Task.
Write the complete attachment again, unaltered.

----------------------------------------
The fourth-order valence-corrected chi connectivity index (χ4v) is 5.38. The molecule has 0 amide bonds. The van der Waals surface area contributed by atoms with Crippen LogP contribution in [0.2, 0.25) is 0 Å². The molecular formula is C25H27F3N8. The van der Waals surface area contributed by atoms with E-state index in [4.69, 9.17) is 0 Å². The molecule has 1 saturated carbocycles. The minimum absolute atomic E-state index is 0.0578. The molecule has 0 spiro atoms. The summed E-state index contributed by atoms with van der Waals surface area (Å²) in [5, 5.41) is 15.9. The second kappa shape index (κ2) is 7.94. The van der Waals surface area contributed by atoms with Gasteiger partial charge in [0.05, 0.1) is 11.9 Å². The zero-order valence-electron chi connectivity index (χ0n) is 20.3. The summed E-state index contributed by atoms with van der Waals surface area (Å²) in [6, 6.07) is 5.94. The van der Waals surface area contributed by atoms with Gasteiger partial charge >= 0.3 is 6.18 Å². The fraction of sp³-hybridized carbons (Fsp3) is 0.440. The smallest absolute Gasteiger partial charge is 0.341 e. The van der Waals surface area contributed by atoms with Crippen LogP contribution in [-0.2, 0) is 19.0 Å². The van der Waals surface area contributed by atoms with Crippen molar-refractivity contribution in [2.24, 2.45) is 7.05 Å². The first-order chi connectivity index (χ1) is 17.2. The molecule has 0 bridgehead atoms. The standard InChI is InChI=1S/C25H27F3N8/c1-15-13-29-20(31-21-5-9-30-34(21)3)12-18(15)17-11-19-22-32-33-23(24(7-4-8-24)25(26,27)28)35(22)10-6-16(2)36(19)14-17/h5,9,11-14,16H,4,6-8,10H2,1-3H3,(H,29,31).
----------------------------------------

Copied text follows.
The fourth-order valence-corrected chi connectivity index (χ4v) is 5.38. The molecule has 0 amide bonds. The van der Waals surface area contributed by atoms with Crippen LogP contribution in [0.2, 0.25) is 0 Å². The molecular formula is C25H27F3N8. The van der Waals surface area contributed by atoms with E-state index in [4.69, 9.17) is 0 Å². The molecule has 1 saturated carbocycles. The minimum absolute atomic E-state index is 0.0578. The molecule has 0 spiro atoms. The summed E-state index contributed by atoms with van der Waals surface area (Å²) in [5, 5.41) is 15.9. The second kappa shape index (κ2) is 7.94. The van der Waals surface area contributed by atoms with Gasteiger partial charge in [0.05, 0.1) is 11.9 Å². The zero-order valence-electron chi connectivity index (χ0n) is 20.3. The summed E-state index contributed by atoms with van der Waals surface area (Å²) in [6, 6.07) is 5.94. The van der Waals surface area contributed by atoms with Gasteiger partial charge >= 0.3 is 6.18 Å². The fraction of sp³-hybridized carbons (Fsp3) is 0.440. The smallest absolute Gasteiger partial charge is 0.341 e. The van der Waals surface area contributed by atoms with Crippen LogP contribution in [-0.2, 0) is 19.0 Å². The van der Waals surface area contributed by atoms with Crippen molar-refractivity contribution in [2.24, 2.45) is 7.05 Å². The first-order chi connectivity index (χ1) is 17.2. The molecule has 0 bridgehead atoms. The standard InChI is InChI=1S/C25H27F3N8/c1-15-13-29-20(31-21-5-9-30-34(21)3)12-18(15)17-11-19-22-32-33-23(24(7-4-8-24)25(26,27)28)35(22)10-6-16(2)36(19)14-17/h5,9,11-14,16H,4,6-8,10H2,1-3H3,(H,29,31).